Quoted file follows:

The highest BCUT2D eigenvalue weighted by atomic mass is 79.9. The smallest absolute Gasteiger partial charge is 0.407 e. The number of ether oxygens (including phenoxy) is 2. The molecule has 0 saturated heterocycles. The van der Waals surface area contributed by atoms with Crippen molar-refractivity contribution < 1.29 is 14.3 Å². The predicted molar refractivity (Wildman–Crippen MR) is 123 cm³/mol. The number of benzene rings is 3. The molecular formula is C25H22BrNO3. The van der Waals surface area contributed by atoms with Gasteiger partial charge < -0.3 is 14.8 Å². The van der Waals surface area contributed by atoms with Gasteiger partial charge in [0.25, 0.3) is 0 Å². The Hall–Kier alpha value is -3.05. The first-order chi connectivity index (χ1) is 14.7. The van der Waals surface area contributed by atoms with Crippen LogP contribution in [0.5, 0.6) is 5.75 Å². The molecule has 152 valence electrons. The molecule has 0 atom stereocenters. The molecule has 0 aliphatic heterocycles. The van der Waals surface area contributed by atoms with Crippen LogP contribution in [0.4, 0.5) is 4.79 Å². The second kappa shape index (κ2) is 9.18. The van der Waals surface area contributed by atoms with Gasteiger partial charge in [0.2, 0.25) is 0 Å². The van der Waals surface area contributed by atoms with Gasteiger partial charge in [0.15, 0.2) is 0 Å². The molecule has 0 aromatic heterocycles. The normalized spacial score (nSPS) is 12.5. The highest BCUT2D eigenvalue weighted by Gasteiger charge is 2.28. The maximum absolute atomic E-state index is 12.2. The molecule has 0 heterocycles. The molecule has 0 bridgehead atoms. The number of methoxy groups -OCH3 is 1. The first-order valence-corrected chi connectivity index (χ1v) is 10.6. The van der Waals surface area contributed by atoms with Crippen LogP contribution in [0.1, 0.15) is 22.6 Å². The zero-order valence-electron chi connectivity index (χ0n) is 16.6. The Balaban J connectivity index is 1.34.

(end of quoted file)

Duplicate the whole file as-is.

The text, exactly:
The highest BCUT2D eigenvalue weighted by atomic mass is 79.9. The smallest absolute Gasteiger partial charge is 0.407 e. The number of ether oxygens (including phenoxy) is 2. The molecule has 0 saturated heterocycles. The van der Waals surface area contributed by atoms with Crippen molar-refractivity contribution < 1.29 is 14.3 Å². The predicted molar refractivity (Wildman–Crippen MR) is 123 cm³/mol. The number of benzene rings is 3. The molecular formula is C25H22BrNO3. The van der Waals surface area contributed by atoms with Gasteiger partial charge < -0.3 is 14.8 Å². The van der Waals surface area contributed by atoms with Gasteiger partial charge in [0.25, 0.3) is 0 Å². The Hall–Kier alpha value is -3.05. The first-order chi connectivity index (χ1) is 14.7. The van der Waals surface area contributed by atoms with Crippen LogP contribution in [0.5, 0.6) is 5.75 Å². The molecule has 152 valence electrons. The molecule has 0 atom stereocenters. The molecule has 0 aliphatic heterocycles. The van der Waals surface area contributed by atoms with Crippen LogP contribution in [0.4, 0.5) is 4.79 Å². The second kappa shape index (κ2) is 9.18. The van der Waals surface area contributed by atoms with Gasteiger partial charge in [0.2, 0.25) is 0 Å². The van der Waals surface area contributed by atoms with Gasteiger partial charge in [0.15, 0.2) is 0 Å². The molecule has 0 aromatic heterocycles. The normalized spacial score (nSPS) is 12.5. The highest BCUT2D eigenvalue weighted by Gasteiger charge is 2.28. The maximum absolute atomic E-state index is 12.2. The molecule has 0 heterocycles. The molecule has 0 bridgehead atoms. The number of methoxy groups -OCH3 is 1. The first-order valence-corrected chi connectivity index (χ1v) is 10.6. The van der Waals surface area contributed by atoms with Crippen LogP contribution in [0.1, 0.15) is 22.6 Å². The zero-order valence-electron chi connectivity index (χ0n) is 16.6. The Balaban J connectivity index is 1.34.